One lovely spring morning, a shepherd stood on a hillside and looked out at his grazing sheep. He counted them. He frowned and scratched his head. Two of his sheep were missing. "I will guard them well tonight," he said to himself.
But just before dawn the next day, he fell into a light sleep. When he awoke he saw that once again two sheep were gone. "Tonight I will be especially watchful," he said to himself. But again, as the dawn light crept over the mountainside, he closed his eyes. When he opened them, to his dismay he saw that two more sheep had vanished.The next day a gypsy climbed up to the hilltop to visit with his friend the shepherd. "You look so sad, my friend," said the gypsy. "What's wrong?"
The shepherd told the gypsy of his woes. "I'm afraid the thieving dragon comes each day at dawn to steal my sheep. If this goes on, I will lose my whole flock."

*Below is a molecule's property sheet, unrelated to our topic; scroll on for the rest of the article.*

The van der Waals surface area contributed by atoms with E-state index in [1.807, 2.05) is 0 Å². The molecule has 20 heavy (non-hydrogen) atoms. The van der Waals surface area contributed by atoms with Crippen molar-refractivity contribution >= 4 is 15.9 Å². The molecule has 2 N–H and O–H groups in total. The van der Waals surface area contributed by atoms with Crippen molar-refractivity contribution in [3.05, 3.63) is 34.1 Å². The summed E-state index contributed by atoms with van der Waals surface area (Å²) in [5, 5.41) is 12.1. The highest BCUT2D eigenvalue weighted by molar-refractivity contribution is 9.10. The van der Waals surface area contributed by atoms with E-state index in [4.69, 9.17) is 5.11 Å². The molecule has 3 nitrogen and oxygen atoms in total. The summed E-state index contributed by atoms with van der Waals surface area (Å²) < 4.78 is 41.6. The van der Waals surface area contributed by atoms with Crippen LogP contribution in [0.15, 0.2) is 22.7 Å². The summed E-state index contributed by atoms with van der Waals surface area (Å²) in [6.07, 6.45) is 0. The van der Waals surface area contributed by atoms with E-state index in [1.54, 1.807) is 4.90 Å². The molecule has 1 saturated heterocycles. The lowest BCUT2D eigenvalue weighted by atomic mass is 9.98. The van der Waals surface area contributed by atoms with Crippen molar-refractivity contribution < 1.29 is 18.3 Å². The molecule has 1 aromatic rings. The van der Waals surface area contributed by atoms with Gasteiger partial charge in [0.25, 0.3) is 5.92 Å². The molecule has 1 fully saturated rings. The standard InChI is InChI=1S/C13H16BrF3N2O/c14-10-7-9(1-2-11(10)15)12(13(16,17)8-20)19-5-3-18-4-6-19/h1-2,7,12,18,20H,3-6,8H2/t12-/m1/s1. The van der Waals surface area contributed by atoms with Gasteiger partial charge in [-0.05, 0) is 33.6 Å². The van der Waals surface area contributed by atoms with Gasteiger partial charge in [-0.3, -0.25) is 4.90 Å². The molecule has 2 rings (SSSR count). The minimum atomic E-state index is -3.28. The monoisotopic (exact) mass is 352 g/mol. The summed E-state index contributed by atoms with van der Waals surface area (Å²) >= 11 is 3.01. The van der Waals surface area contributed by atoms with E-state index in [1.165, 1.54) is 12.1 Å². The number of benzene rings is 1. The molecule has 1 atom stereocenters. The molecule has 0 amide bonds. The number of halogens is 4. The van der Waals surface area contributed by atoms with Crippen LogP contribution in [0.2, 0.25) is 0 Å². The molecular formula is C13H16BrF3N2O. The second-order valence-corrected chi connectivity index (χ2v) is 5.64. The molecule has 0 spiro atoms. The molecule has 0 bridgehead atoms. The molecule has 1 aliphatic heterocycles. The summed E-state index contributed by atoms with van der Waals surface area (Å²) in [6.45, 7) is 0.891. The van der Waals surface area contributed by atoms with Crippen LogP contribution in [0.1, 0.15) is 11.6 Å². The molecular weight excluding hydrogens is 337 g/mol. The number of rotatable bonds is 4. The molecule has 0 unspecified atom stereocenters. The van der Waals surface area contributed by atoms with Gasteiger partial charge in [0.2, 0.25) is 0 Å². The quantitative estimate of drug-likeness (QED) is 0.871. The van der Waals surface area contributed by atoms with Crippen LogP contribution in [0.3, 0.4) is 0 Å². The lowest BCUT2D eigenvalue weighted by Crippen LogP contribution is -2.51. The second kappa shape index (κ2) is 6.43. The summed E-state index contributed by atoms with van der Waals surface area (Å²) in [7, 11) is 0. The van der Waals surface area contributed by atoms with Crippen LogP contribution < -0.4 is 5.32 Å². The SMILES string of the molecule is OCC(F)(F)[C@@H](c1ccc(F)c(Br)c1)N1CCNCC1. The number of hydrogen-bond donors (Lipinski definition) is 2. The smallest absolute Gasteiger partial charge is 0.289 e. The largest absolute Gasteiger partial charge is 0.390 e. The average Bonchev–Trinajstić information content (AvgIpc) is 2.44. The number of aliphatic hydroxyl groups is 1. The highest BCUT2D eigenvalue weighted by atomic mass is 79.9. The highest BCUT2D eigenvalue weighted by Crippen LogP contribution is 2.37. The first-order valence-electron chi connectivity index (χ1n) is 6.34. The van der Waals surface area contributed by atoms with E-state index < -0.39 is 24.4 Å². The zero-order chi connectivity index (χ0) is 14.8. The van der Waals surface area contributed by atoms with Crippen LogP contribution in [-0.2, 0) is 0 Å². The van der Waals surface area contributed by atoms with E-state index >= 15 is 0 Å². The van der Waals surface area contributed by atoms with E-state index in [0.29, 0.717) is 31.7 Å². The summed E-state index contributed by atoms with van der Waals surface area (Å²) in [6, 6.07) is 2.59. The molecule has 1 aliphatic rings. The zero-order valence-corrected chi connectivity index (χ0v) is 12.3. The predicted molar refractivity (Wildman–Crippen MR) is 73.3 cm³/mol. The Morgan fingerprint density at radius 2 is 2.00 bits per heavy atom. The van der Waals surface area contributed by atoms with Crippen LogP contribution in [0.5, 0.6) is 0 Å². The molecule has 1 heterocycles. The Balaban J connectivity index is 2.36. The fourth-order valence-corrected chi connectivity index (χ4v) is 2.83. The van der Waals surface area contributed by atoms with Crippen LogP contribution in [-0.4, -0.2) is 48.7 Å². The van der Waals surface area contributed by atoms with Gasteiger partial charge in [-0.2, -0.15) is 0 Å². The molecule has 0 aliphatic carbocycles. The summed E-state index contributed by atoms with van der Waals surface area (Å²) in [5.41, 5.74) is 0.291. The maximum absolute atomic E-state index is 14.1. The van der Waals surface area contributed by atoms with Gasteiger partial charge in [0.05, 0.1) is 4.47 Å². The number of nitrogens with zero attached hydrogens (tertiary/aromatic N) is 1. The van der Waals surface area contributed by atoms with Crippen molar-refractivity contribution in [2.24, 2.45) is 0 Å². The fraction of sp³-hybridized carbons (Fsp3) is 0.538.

The gypsy had heard tales of the thieving dragon. "Ahh," he said thoughtfully. "I will help you. Tonight I will come to your house. Please prepare a supper and make certain to have a good round cheese. After supper, I will tend your sheep. I will catch the thieving dragon for you."
With this advice, the gypsy walked off to prepare for his adventure. First he cut a branch from a weeping willow. This he whittled down to a slender rod. When he returned to his camp, he searched until he found a heavy iron rod. That evening he set off for the shepherd's house.
The two friends enjoyed a pleasant meal. Well after the sun had set, the gypsy stood. Taking his wooden rod and his iron bar and a big round of cheese, he strode into the night, off to the lonely hillside.
Beneath the starry skies, he sat and listened to the soft bleating of sheep. He built a roaring fire and listened to the sound of the crackling wood. He watched the stars blinking and twinkling. Late into the night the gypsy listened to the quiet grazing of the animals. He concentrated on the many sights and sounds around him. And in this way, the gypsy stayed awake.